WAKE UP!! It's yer sort-of-weekly...
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Let's all sit back and relax as Brighton and Hove Council give themselves a well earned pat on the back for significantly reducing the numbers of homeless people on the streets over the last ten years. According to the Homeless Strategy 2008-2013, the number of people sleeping rough in Brighton fell by 82% between 2001 and 2007, i.e. from 66 to 12 people. Maybe that's why they think it's safe to close the only overnight sleeper shelter in the whole city - St Patrick's.
Of course this is actually statistical manipulation of the North Korean variety. The reason the figure is low is that you need to be 'verified' by the Rough Sleepers Street Services team (RSSST) who alone have the power to turn a homeless person into an actual rough sleeper. In order to be eligible for help from the council, you have to be told that you actually exist by this team. So if you are vulnerably housed, sofa surfing etc. and there is a real danger of you ending up without roof over your head, you approach this lot and your fears will become a reality straight away. They will ask you to sleep out at a specific location, where they can then come and check you. Then and only then are you eligible for their particular brand of support.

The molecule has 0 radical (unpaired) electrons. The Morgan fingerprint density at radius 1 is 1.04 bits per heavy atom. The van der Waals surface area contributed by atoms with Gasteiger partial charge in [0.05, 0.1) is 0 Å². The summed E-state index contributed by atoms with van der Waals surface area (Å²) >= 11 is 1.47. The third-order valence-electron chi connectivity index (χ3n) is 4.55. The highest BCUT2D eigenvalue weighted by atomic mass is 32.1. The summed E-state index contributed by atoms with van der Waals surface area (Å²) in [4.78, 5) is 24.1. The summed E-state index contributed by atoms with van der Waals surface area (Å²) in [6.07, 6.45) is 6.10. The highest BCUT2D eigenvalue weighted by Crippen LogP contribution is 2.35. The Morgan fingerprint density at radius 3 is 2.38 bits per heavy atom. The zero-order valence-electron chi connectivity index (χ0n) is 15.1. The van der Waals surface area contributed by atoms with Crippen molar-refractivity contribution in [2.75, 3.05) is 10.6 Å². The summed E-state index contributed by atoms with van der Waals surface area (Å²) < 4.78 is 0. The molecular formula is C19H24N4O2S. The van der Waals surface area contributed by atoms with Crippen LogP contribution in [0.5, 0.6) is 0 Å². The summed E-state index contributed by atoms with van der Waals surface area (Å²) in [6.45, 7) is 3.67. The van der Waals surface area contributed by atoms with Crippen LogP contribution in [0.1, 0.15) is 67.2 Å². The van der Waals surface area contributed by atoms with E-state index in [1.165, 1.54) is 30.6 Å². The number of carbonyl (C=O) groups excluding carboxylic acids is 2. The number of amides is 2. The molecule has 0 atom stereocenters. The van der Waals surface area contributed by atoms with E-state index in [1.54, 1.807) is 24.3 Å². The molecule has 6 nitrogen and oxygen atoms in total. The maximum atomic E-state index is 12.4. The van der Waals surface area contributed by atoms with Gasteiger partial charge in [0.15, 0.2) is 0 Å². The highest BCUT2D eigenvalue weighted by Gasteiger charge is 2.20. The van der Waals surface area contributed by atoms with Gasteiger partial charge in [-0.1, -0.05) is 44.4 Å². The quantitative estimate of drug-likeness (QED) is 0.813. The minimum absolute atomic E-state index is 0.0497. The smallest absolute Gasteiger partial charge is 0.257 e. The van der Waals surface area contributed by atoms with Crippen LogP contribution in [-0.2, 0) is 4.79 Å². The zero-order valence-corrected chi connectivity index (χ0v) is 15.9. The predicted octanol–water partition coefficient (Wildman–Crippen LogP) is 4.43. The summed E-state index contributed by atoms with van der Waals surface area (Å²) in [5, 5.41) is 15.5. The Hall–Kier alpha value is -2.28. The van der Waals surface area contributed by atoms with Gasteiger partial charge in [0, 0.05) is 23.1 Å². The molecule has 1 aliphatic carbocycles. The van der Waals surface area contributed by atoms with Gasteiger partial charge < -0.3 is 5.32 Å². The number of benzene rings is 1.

Ironically enough as well as creating rough sleepers, this “assertive outreach team” has a part to play in the council sponsored disappearing act. As part of the CRI (Crime Reduction Initiative) Charity the team encourages rough sleepers to take advantage of the generous relocation policy, which pushes the poor back where they came from. Lucky them getting to reconnect with their roots. It's likely that they may have had good reasons for leaving in the first place, but as the disappeared, barely clinging on to their right to be alive and be seen, they don't get the luxury of choice. All this in the City which proudly proclaims itself 'The Place to Be'.
The RSSST are also commissioned by our local authority to carry out street counts of people sleeping out. These figures are routinely so low that you mighty be forgiven for thinking that in a triumph for equal opportunities they'd been carried out by the visually impaired. In fact they are carried out in in accordance with official guidelines, using criteria so rigid that the vast majority of those simply bedding out for the night are excluded from the official numbers or as has happened in the past conveniently granted emergency accommodation on the night of the count.